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Chicago, IL Area Guide

Chicago is the largest city in Illinois, and with a population of nearly three million people, it is the 3rd largest city in the United States. Located on the southwestern shores of Lake Michigan, Chicago is the third-most densely populated major city in the U.S., and anchor to the world's 26th largest metropolitan area with over 9.5 million people across three states.

After a series of wars with the local Native Americans, Chicago was founded in 1833, near a portage between the Great Lakes and the Mississippi River watershed. The city became a major transportation and telecommunications hub in North America. Today, the city retains its status as a major hub, both for industry and infrastructure, with its O'Hare International Airport as the second busiest airport in the world. In modern times, the city has taken on additional dimension as a center for business and finance, and is listed as one of the world's top ten Global Financial Centers. Chicago is a stronghold of the Democratic Party, and has been home to influential politicians, including the current President of the United States, Barack Obama. The World Cities Study Group at Loughborough University rated Chicago as an alpha world city. Chicago has become a global city, a thriving center of international trade and commerce, and a place where people of every nationality come to pursue the American dream. Chicago has a heritage for hosting major international, national, regional, and local events that include commerce, culture, entertainment, politics, and sports.

Globally recognized, Chicago has numerous nicknames, which reflect the impressions and opinions about historical and contemporary Chicago. The best known include: "Chi-town"; the "Windy City" with reference to Chicago politicians and residents boasting about their city; "Second City," due to the city generally being the second most prestigious in the nation in terms of culture, entertainment, and finance; and because for much of the twentieth century Chicago's population was the second largest of any city in the United States, and the "City of Big Shoulders", referring to its numerous skyscrapers (whose steel frame designs were largely pioneered in Chicago), described as being husky and brawling. For this and more information, please visit: http://en.wikipedia.org/wiki/Chicago.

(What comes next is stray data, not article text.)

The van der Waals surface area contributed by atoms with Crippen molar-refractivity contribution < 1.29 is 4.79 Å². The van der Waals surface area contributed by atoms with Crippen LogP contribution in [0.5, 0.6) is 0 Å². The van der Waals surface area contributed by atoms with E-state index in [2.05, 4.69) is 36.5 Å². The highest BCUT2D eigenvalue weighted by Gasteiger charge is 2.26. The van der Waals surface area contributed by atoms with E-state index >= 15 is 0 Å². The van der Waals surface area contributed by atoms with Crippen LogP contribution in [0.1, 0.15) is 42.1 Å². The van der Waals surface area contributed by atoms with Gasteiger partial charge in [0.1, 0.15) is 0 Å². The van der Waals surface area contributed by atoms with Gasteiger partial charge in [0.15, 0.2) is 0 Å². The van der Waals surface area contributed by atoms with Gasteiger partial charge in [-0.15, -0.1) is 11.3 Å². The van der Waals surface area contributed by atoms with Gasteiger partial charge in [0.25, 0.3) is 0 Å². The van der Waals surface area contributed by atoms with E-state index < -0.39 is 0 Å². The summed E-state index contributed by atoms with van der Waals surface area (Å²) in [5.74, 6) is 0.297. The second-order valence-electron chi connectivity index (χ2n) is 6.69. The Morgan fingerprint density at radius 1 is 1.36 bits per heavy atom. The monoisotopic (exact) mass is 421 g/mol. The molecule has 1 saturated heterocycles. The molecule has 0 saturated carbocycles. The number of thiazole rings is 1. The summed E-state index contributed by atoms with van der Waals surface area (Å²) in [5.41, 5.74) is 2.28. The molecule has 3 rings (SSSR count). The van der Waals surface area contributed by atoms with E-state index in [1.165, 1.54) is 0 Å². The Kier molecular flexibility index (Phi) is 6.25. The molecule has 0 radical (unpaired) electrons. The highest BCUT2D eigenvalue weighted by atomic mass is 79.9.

Chicago History

Chicago is home a very rich and vibrant history that no guide could ever do justice. Therefore we included only part of the history that makes Chicago what it is today. Discover more about the vast history of Chicago by visiting: http://www.explorechicago.org/city/en/about_the_city/our_history.html.

Early Chicago

Chicago’s first permanent resident was a trader named Jean Baptiste Point du Sable, a free black man apparently from Haiti, who came here in the late 1770s. In 1795, the U.S. government built Fort Dearborn at what is now the corner of Michigan Avenue and Wacker Drive. It was burned to the ground by Native Americans in 1812, rebuilt and demolished in 1857.

A Trading Center

Incorporated as a city in 1837, Chicago was ideally situated to take advantage of the trading possibilities created by the nation’s westward expansion. The completion of the Illinois & Michigan Canal in 1848 created a water link between the Great Lakes and the Mississippi River, but the canal was soon rendered obsolete by railroads. Today, 50 percent of U.S. rail freight continues to pass through Chicago, even as the city has become the nation’s busiest aviation center with O’Hare and Midway International airports.

The Great Fire of 1871

In the 1850s, residents raised many of the streets five to eight feet to install a sewer system – and then raised the buildings, as well. Unfortunately, the buildings, streets and sidewalks were made of wood, and most of them burned to the ground in the Great Chicago Fire of 1871. The Chicago Fire Department training academy at 558 W. DeKoven St. is on the site of the O’Leary property where the fire began. The Chicago Water Tower and Pumping Station at Michigan and Chicago avenues are among the few buildings to have survived the fire.